Neuromuscular Junction

Was this helpful?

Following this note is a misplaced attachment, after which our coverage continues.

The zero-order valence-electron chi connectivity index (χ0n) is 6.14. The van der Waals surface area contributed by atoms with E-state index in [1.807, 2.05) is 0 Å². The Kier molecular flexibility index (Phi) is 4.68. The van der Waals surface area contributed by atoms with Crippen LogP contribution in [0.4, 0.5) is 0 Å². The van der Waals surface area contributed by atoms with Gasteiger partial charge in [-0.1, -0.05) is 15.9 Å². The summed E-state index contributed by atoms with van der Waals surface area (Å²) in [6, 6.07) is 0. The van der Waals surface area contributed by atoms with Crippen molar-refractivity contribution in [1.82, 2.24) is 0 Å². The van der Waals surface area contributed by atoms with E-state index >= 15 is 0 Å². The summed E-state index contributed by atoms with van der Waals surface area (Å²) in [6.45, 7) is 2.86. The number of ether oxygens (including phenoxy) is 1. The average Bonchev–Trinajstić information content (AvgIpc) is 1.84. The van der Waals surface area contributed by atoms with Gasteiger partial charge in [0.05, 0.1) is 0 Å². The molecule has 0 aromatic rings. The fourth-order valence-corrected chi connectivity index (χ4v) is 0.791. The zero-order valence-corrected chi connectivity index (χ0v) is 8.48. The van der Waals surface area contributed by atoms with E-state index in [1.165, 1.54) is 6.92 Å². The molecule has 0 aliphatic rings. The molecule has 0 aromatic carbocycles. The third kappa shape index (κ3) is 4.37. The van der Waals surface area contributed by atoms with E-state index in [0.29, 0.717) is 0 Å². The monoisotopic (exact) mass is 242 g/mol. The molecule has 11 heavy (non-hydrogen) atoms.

Now let’s take a closure look at a neuromuscular junction. The swollen distal end of the motor neuron axon is called the axon terminal. Within the axon terminal are synaptic vesicles containing the neurotransmitter acetylcholine. Notice at the neuromuscular junction, the motor neuron and the sarcolemma of the muscle cell do not actually touch. The synaptic cleft is the space between the axon terminal and a folded region of the sacrolemma called the motor end plate, highlightedt here in red. Recall that the sarcolemma is the general name for the muscle cell membrane. The T tubules are invaginations of the sacrolemma penetrating deep into the interior of the cell. The terminal cisternae are specialized regions of the sarcoplasmic reticulum that serve as reservoirs of calcium ions shows here as red dots. Portions of sarcoplasmic reticulum have been removed here in order to see the underlying structures. The sarcomere is the contractile unit of the muscle cell that extends from one Z line to the next. The plus and minus signs on the axon terminal, sacrolemma, and T tubules indicate a polarized condition called the resting membrane potential. Although, plus and minus signs are not shown on the motor end plate, it is also polarized. Here’s an overview of the activity that occurs at the neuromuscular junction. An action potential arriving at the axon terminal triggers the release of a neurotransmitter acetylcholine, resulting in the depolarization of the motor end plate. This depolarization triggers an action potential that propagates along the sarcolemma and down T tubules, causing contraction of the sarcomeres. Let’s look into this process in more detail. When the action potential arrives at the axon terminal, the voltage change of the membrane opens voltage-gated calcium channels, allowing calcium ions to enter the axon terminal. The calcium ions cause several synaptic vesicles to fuse with the membrane of the axon terminal. The neurotransmitter acetylcholine contained within the vesicles is liberated by exocytosis into the synaptic cleft. Additionally, calcium ions are pumped out of the axon terminal. Acetylcholine binds to receptor sites of chemically gated ion channels on the motor end plate. This causes the channels to open, permitting an influx of sodium ions and a small efflux of potassium ions. This ion exchange causes a local depolarization of the motor end plate, which will be indicated here as a glow. Lets start this process. [Sparking Sound] Now the motor end plate is depolarized. After a brief period of time, acetylcholine diffuses away from its receptor site and the ion channel closes. Acetylcholine is then broken down by the enzyme acetylcholinesterase. The depolarization of the motor end plate initiates an action potential, which propagates along the sarcolemma in all directions and down the T tubules. The action potential causes the release of calcium ions from the terminal cisternae into the cytosol.